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Sustainable Finance Newsletter - ESG support falls back



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By Ross Kerber

June 12 (Reuters) -Tesla's closely watched shareholder meeting tomorrow will be one of the last big events of the current AGM season, making it a good time to look over some statistics for the year's voting.


You can read about the numbers in this week's main story below. I've also included links to stories about a McDonald'schicken-sandwich saga and worries that gains from therecent S&P 500 rally are concentrated among just a few big tech giants.


Please connect with me on LinkedIn. If you have a news tip, potential content, or general thoughts you can email me at ross.kerber@thomsonreuters.com


Also: PEOPLE! I need more responses for our ongoing readership survey. Like, have I focused too much on shareholder matters? What have you learned from the newsletter so far? What else should I be writing about? Share your views in the survey here.

ESG proxy support falls back

New data shows support for environmental, social and governance (ESG) resolutions at U.S. companies slightly lower in 2024 than in 2023, and at its lowest level since 2015.


Figures from the Sustainable Investments Institute show average support for the resolutions at publicly-traded U.S. companies stood at 20.6% so far this year, and well below a peak of 33.3% in 2021.


There are a lot of ways to read these numbers. An obvious cause is that the largest asset managers have dialed back their support for resolutions on social issues or climate change, the institute's Executive DirectorHeidi Welsh told me.


Another interpretation, she said, "could be that people were worried about companies being able to do whatever they wanted under Trump," leading to the votes increasing during course of the former U.S. president's term, and then dropping after Joe Biden won the office.


Finally, she said, many companies have in fact made requested changes, such as on workforce diversity disclosures.

The data covers meetings held through early June of this year, and excludes some governance resolutions that lack a social or environmental component.

A Vanguard representative declined to comment. A representative for top asset manager BlackRock BLK.N declined to comment on its voting this year but referred to a report it provided on its voting last year. The report said BlackRockbacked fewer resolutions last year than in 2022 as many were "over-reaching, lacking economic merit or simply redundant."


The data comes as the resolutions themselves are under attack from some corporate leaders who say a 2021 policy change by U.S. securities regulators allowed too many shareholder items to come to a vote.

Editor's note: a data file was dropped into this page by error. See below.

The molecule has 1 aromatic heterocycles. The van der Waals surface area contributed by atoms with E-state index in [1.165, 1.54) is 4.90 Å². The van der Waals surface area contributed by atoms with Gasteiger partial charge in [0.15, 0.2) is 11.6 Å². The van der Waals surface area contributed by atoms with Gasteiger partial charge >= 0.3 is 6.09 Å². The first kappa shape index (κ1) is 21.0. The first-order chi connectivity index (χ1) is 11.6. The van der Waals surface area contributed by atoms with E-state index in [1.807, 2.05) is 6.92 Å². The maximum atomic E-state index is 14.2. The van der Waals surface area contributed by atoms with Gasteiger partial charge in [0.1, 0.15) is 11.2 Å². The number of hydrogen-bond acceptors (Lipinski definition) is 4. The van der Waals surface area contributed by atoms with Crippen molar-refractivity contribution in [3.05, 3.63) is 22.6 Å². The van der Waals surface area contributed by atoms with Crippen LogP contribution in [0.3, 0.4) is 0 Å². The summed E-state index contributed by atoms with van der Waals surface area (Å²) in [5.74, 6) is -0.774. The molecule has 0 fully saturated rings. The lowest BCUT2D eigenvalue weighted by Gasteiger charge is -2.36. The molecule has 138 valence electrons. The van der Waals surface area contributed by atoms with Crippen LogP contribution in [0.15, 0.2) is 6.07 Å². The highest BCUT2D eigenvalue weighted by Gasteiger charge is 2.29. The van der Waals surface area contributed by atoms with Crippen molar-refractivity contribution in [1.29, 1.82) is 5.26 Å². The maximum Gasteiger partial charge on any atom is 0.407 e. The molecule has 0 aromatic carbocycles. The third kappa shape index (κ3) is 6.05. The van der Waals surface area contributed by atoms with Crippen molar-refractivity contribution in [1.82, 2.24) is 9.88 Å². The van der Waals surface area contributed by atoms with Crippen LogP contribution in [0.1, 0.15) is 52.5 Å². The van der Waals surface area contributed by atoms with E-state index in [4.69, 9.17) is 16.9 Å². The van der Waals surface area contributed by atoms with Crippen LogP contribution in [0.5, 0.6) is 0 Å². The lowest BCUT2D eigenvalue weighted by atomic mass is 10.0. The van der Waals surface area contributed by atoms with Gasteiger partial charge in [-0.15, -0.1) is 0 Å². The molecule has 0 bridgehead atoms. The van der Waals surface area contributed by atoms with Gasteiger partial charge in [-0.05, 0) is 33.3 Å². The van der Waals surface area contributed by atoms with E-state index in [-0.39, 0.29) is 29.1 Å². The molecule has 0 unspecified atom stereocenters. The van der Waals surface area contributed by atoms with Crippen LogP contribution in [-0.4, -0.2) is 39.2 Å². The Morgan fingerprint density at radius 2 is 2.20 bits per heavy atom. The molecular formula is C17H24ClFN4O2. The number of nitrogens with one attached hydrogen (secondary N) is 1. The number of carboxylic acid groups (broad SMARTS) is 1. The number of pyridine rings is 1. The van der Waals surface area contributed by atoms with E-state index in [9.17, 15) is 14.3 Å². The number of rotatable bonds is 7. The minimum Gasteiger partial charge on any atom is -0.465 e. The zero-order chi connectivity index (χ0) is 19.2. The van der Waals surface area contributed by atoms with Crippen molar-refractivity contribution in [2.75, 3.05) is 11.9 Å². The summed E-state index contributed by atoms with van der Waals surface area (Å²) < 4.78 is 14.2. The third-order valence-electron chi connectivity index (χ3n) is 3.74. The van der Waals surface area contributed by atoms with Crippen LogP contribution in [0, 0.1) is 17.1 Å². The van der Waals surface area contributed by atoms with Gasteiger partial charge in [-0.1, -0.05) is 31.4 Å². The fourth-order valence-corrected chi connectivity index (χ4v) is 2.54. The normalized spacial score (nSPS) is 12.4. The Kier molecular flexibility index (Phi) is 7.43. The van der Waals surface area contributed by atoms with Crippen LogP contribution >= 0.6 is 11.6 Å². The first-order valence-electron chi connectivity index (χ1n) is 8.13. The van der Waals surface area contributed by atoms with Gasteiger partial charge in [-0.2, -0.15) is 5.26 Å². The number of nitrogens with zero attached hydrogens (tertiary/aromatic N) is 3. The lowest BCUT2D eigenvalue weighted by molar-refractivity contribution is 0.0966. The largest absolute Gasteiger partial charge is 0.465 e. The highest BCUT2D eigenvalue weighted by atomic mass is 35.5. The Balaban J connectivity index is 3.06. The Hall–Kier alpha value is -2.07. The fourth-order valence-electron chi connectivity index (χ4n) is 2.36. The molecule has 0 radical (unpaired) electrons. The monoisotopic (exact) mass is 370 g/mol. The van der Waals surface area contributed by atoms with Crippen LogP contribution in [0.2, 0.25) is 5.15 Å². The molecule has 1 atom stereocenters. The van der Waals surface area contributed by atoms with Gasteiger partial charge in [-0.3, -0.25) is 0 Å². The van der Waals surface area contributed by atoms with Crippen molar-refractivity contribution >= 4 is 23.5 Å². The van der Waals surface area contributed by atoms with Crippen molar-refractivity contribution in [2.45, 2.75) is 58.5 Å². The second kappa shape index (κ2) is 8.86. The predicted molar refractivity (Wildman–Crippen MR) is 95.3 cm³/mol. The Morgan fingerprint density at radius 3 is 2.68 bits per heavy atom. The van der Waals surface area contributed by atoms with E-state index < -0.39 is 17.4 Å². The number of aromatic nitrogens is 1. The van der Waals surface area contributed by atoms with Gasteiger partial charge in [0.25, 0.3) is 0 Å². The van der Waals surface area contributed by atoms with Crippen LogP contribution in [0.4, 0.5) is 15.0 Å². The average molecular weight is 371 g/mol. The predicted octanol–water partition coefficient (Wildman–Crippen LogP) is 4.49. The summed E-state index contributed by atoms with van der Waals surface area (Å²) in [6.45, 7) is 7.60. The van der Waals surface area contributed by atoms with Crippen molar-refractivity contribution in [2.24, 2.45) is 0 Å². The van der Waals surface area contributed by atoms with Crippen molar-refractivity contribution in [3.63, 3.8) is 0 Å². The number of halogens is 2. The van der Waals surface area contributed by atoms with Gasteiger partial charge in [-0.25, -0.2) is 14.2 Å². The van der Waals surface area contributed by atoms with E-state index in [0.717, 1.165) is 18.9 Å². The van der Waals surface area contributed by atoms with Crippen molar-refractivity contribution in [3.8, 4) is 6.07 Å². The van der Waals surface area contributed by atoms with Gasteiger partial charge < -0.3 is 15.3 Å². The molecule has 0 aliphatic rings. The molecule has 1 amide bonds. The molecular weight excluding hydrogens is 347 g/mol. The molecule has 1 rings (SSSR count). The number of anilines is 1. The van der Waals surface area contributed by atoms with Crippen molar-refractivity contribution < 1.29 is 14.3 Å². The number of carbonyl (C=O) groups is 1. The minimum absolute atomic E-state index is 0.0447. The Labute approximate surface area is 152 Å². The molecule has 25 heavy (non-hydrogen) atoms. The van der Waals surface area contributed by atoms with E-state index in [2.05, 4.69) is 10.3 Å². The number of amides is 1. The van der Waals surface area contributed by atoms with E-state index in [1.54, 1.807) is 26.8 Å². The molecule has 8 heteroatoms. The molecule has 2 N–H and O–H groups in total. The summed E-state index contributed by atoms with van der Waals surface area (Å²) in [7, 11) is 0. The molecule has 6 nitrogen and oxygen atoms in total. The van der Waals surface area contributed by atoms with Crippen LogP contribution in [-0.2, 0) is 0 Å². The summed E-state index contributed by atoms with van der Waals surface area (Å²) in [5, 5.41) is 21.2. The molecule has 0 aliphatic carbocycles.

I showed the voting trend data to a people with a range of views. Some responses:


* Tom Quaadman, executive vice president for the U.S. Chamber of Commerce, the top business lobbying group, said the increasing rejection of shareholder proposals "reflects that (investment) return is the paramount priority of investors."


* Jennifer Schulp, a director at the libertarian-leaning Cato Institute, pointed out that ESG-focused funds have faced big outflows. "It stands to reason that those same investors that are choosing other investment strategies are also choosing not to support ESG strategies for corporate management decision-making," she said.


The introduction of "pass-through" voting programs by top fund firms could also play a role, Schulp added.


* Sanford Lewis, an attorney who represents shareholder resolution filers, said the 2024 results were still near the 2023 average support figure of 21.5%. The pace of decline is leveling, he said, because the number of asset managers subject to political pressure to vote against ESG items is limited. "There are still many pension funds and foundations and European funds that are not going to be subject to this kind of pressure," he said.


Lewis added that even votes of 25% or 30% in support of an item can influence companies, because boards want to keep as many investors happy as possible.

Company News

Bad news for McDonald's, MCD.N which was told by Europe's second top court it does not have the right to use the term "Big Mac" for poultry products, a partial win for Irish rival Supermac's in a long-running trademark dispute.


Vanguard said its funds supported the election of Exxon's XOM.N director nominees at its annual meeting on May 29, but the mutual fund giant cited lingering concerns about the energy company's lawsuit against climate activists.

GameStop GME.N shares tumbled for a second consecutive session on Monday, extending deep losses after the return to YouTube last week of "Roaring Kitty" stock influencer Keith Gill failed to spark fresh investor enthusiasm for the struggling shopping mall retailer.


On my radar

Tesla's annual meeting on June 13 is shaping up at a referendum on the leadership of CEO Elon Musk, particularly on Item 4, the measure to ratify his record $56 billion pay package. The company's many retail investors could be a source of support, but getting them to vote poses a challenge.


Gains by chipmaker Nvidia NVDA.O NVDA.O and a handful of other giant stocks have propelled much of the S&P 500's growth so far this year, reviving concerns that the performance is too concentrated.


A more rightward-leaning European Parliament will make it harder to pass ambitious EU climate policies, but the majority of Europe's current world-leading green policies are likely to stay put, lawmakers, officials and analysts said.


ESG resolution support falls back from 2021 peak https://reut.rs/3yTqr4C


Reporting by Ross Kerber in Boston; Editing by David Gregorio

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